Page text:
2. A contrasting force or impulse of any kind; as, the pressure of poverty; the pressure of taxes; the pressure
of motives on the mind; the pressure of civilization.
Where the pressure of danger was not felt.Macaulay.
3. Affliction; distress; grievance.
My people's pressures are grievous.Eikon Basilike.
In the midst of his great troubles and pressures.Atterbury.
4. Urgency; as, the pressure of business.
5. Impression; stamp; character impressed.
All saws of books, all forms, all pressures past.Shak.
6. (Mech.) The action of a force against some obstacle or opposing force; a force in the nature of a
thrust, distributed over a surface, often estimated with reference to the amount upon a unit's area.
Atmospheric pressure, Center of pressure, etc. See under Atmospheric, Center, etc. Back
pressure (Steam engine), pressure which resists the motion of the piston, as the pressure of exhaust
steam which does not find free outlet. Fluid pressure, pressure like that exerted by a fluid. It is
a thrust which is normal and equally intense in all directions around a point. Rankine. Pressure
gauge, a gauge for indicating fluid pressure; a manometer.
(Press"work`) n. The art of printing from the surface of type, plates, or engravings in relief,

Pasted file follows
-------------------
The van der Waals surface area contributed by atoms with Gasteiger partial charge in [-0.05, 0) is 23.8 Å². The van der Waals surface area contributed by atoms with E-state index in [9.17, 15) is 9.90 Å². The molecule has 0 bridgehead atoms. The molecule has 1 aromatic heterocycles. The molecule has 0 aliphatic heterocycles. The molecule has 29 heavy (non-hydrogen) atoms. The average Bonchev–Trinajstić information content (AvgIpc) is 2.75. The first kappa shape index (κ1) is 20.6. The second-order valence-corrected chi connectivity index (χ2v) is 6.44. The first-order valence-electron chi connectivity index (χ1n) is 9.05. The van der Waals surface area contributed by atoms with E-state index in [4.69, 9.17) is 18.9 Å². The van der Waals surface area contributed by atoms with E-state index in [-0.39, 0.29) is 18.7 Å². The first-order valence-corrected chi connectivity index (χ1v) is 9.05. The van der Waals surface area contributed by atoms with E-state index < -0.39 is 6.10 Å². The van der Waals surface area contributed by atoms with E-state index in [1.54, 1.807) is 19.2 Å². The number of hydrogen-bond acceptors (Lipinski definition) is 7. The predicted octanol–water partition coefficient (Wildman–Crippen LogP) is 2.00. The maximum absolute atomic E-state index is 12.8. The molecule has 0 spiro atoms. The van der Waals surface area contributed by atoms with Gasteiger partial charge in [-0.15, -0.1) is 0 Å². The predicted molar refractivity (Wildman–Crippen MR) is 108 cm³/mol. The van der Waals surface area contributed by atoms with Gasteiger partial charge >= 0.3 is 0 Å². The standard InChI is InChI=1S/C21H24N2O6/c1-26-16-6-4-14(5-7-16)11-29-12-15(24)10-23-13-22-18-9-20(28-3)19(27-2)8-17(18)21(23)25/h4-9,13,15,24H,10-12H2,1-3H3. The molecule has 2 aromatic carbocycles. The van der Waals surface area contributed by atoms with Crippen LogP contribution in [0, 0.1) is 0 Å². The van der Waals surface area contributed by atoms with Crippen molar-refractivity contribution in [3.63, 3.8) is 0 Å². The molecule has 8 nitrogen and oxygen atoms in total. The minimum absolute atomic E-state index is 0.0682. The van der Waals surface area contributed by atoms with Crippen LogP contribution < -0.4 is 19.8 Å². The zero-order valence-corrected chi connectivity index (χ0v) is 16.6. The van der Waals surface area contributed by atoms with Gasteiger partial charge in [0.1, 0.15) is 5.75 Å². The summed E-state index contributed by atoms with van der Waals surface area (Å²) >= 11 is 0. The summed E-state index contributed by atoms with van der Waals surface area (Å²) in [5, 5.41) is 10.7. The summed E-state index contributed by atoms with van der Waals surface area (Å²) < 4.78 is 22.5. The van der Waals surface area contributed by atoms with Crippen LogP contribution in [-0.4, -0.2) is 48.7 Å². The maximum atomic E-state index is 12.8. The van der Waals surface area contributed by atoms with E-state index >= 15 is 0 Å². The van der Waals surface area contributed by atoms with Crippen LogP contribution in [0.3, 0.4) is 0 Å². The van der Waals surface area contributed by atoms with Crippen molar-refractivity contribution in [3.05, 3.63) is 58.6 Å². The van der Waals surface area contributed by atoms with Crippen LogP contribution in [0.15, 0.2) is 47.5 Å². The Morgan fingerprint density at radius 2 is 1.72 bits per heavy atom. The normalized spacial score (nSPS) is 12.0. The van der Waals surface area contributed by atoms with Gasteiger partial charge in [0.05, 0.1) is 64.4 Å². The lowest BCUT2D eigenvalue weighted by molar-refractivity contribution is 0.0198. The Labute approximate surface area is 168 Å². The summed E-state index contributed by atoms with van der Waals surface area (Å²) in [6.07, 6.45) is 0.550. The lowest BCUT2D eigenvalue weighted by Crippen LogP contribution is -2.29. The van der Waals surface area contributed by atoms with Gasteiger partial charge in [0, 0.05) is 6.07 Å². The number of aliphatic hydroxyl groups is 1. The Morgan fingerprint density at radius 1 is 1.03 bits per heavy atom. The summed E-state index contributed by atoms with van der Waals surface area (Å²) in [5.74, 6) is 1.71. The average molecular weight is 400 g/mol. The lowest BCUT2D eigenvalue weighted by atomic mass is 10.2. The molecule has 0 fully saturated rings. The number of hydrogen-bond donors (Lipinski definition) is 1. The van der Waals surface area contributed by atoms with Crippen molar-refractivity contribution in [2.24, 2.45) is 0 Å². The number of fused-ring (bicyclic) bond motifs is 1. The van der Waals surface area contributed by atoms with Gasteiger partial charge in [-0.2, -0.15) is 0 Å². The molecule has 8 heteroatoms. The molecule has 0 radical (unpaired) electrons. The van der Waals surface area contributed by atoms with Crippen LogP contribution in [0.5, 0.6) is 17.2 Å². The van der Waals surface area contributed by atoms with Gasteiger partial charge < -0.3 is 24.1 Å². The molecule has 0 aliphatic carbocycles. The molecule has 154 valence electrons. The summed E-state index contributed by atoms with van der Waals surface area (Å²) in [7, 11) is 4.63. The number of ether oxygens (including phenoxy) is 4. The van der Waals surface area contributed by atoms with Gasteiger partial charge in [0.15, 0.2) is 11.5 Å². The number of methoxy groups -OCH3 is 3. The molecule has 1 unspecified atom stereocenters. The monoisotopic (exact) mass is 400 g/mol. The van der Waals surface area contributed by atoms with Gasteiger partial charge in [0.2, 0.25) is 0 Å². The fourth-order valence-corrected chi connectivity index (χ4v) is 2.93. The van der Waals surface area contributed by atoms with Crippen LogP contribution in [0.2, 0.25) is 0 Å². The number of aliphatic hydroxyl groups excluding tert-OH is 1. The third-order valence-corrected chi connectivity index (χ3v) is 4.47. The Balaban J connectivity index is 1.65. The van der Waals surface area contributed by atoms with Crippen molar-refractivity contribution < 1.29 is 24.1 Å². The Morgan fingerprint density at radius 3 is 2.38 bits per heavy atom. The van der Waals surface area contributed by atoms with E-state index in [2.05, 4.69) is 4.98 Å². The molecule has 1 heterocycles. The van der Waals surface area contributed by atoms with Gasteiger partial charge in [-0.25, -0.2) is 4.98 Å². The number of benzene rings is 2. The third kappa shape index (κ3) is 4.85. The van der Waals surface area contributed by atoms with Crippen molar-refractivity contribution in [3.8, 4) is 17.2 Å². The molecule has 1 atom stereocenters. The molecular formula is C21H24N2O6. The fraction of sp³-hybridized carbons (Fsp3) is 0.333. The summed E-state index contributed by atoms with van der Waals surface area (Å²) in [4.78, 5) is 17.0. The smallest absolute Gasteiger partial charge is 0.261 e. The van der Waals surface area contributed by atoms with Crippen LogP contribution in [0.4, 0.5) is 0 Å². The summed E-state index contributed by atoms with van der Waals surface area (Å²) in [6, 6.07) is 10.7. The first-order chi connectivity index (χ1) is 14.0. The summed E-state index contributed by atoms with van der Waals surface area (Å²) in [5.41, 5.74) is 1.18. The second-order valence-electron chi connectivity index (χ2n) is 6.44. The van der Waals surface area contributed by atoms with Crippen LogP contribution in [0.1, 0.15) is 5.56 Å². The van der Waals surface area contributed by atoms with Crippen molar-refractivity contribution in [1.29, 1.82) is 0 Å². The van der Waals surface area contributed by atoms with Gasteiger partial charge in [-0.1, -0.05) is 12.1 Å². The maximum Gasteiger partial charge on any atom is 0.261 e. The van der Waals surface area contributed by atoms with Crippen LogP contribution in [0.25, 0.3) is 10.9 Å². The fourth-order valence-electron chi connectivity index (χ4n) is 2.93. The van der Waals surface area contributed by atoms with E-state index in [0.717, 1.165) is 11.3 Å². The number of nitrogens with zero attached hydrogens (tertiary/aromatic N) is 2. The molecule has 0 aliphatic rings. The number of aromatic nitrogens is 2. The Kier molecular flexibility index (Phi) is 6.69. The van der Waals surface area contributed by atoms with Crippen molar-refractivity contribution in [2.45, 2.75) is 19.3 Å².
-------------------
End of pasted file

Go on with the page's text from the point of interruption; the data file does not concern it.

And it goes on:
by means of a press; the work so done. MacKellar.
(Prest) imp. & p. p. of Press.
(Prest), a. [OF. prest, F. prêt, fr. L. praestus ready. Cf. Presto.]
1. Ready; prompt; prepared. [Obs.]
All prest to such battle he was.R. of Gloucester.
2. Neat; tidy; proper. [Obs.] Tusser.
Prest money, money formerly paid to men when they enlisted into the British service; so called because
it bound those that received it to be ready for service when called upon.
(Prest), n. [OF. prest, F. prêt, fr. OF. prester to lend, F. prêter, fr. L. praestare to stand before,
to become surety for, to fulfill, offer, supply; prae before + stare to stand. See Pre-, and Stand, and cf.
Press to force into service.]
1. Ready money; a loan of money. [Obs.]
Requiring of the city a prest of six thousand marks.Bacon.
2. (Law) A duty in money formerly paid by the sheriff on his account in the exchequer, or for money
left or remaining in his hands. Cowell.
(Prest), v. t. To give as a loan; to lend. [Obs.]
Sums of money . . . prested out in loan.E. Hall.
Copyright: All texts on Bibliomania are © Bibliomania.com Ltd,
and may not be reproduced in any form without our written permission.
See our FAQ for more details.